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The revival of the traditional Kiwi beer

Brought to you by the Brewers Association of New Zealand

Bottoms up!

Classic Kiwi lagers make a comeback as a voluntary labelling system responds to buyer demand for nutritional information.

The Kiwi beer scene is ablaze with new and often outrageous beer styles - pale ales made with lemongrass, Vietnamese mint and chilli, sour beers brewed with sea water and berries, and dark porters featuring whole coconuts roasted in the oven of the local pizzeria. For the record, these beers do exist.

Sometimes though, the beers of old retain their charm.

In America, Pabst Blue Label - better known as PBR - has become a hipster drink of choice, after decades of being considered distinctly uncool and often regarded as “your dad’s beer”. It’s a simple and uncomplicated light lager, which a new generation of drinkers is beginning to appreciate again. They are realising that a beer can just be a beer - it doesn’t have to change the world or torment your taste buds.

In New Zealand, retro brands such as Double Brown and Lion Red are making comebacks to rival Sir Paul McCartney’s recent stellar visit to New Zealand. Double Brown is a classic New Zealand draught beer - some sweet caramel and nuttiness before a bitter finish. Lion Red (or Leon Rouge, as it was called where I grew up on the mean streets of Tawa) was an early New Zealand lager - dry, crisp and clean.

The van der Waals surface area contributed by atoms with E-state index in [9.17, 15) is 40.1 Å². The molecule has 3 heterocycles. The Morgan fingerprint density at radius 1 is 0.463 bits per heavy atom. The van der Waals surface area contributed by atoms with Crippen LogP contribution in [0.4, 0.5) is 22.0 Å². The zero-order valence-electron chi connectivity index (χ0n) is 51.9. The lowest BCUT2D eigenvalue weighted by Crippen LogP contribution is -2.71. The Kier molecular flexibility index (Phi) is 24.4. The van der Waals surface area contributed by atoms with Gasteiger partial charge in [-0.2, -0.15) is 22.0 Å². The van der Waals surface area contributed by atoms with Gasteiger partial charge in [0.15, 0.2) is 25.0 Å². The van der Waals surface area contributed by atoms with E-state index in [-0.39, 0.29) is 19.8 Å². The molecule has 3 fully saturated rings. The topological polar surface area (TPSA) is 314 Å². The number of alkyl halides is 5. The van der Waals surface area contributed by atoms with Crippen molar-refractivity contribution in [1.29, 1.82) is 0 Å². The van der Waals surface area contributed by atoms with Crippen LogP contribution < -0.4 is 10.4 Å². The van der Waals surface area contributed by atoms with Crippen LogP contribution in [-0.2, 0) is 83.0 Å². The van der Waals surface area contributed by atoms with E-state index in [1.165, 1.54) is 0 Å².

When I was playing cricket, my team was firmly divided into the Lion Brown camp and the Tui camp. Both are New Zealand draught beers, with Lion Brown slightly sweeter and Tui slightly more bitter. The joy of a shared jug of Tui or Double Brown while watching the Ashes cricket in a pub continues all these years later. The fact that I have a proper Tui couch and a Tui television set indicate which side of that particular debate I was on, back in the day.

These four kinda-hip-again beers have something very new in common, something I would not have expected in my younger days. Each can or bottle displays full nutritional information for all the beers.

They are part of “Beer: The Beautiful Truth” campaign, a voluntary labelling system supported by the two biggest breweries. Around two-thirds of all beers sold in New Zealand now have the standardised nutritional information panels. “Beer: The Beautiful Truth” was launched largely in response to Colmar Brunton polling showing that 75 percent of Kiwis would like to know exactly what’s in their beer. That figure is even higher for women. The campaign is open to all breweries in New Zealand.

It’s truly a new world out there, but sometimes it pays to kick it old school.